An increase in the number of attacks on Los Angeles police officers is not related to an increase in officer-involved shootings, despite the chief of police’s comments to the contrary, according to a report from the Police Commission’s inspector general.
In 2011, there were 193 violent attacks on Los Angeles police officers – a 22 percent increase over the previous year, according to Inspector General Alexander Bustamante’s report. However, those attacks occurred during 106 incidents, which represents just a 6 percent increase from 2010.
When police officers shoot at a suspect, the Los Angeles Police Department counts that as one officer-involved shooting, regardless of the number of officers at the scene. However, when a suspect attacks, LAPD calculates that on a per-victim rate.
“As such, there does not appear to be a clear correlation between the data regarding OIS shooting incidents and the data regarding incidents involving assaults on officers,” Bustamante wrote in his report.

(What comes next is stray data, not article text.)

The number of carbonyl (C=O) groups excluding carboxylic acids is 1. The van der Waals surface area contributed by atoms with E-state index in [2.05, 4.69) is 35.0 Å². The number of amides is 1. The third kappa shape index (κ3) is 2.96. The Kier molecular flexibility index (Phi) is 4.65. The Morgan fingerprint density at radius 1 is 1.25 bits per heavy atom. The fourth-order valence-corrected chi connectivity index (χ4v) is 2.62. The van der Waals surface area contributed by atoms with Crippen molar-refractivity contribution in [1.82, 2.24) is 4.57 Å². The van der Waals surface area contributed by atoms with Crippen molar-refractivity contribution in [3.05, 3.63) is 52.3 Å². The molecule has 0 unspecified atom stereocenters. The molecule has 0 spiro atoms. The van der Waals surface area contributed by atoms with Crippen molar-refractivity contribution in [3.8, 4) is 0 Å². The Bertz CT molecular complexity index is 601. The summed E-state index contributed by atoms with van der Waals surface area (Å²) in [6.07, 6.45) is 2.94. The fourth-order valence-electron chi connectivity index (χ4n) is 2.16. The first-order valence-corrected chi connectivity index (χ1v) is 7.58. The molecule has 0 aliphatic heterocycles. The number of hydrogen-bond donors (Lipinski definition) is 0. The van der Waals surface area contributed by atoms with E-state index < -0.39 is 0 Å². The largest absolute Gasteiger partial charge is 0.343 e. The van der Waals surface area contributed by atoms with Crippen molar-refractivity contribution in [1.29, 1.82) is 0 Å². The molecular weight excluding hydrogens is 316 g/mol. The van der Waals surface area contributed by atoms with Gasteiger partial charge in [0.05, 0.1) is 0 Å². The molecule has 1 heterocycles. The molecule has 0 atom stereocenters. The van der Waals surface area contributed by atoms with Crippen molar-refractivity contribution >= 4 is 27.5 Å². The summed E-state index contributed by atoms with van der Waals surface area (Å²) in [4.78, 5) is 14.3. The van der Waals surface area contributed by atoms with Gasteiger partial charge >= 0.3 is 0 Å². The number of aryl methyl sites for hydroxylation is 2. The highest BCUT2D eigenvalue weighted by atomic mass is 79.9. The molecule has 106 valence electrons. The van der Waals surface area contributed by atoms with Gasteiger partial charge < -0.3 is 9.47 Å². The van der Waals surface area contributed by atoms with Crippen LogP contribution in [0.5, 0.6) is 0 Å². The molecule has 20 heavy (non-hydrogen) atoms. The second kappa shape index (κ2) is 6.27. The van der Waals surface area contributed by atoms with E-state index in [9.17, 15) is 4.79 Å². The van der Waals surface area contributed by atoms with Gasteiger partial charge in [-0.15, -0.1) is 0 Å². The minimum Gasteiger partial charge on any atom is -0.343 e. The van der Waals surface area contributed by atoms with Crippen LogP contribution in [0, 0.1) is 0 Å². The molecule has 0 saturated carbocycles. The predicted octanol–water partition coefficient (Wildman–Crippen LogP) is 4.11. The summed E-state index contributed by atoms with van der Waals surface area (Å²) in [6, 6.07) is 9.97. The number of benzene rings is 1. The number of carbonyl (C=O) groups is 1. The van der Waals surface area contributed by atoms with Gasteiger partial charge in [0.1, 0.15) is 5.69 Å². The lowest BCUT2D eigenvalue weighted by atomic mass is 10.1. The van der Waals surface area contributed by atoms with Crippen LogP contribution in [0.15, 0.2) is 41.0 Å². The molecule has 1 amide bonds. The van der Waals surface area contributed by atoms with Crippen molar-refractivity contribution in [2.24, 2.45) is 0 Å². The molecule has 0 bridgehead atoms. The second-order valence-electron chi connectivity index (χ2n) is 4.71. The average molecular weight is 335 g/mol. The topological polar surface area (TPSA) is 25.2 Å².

There was no immediate comment from the Los Angeles Police Protective League, which represents the rank-and-file members of LAPD.
The LAPD’s use of force declined from 2007 to 2009, and spiked in 2011. Officers shot at and hit 47 suspects in 2011, compared to 26 in 2010.
At the same time, the incidents of violence toward officers have declined since 2007. That year, there were 168 times when suspects attacked Los Angeles cops. In the following years:
- 2008: 116 incidents
- 2009: 132 incidents
- 2010: 100 incidents
- 2011: 106 incidents
In a statement to the Los Angeles Times, police Chief Charlie Beck maintained, “there is a relationship between some types of attacks on police officers and officer involved shootings.”
Moving forward, LAPD will standardize statistics on the categorical use of force. The findings will be presented to the Police Commission tomorrow.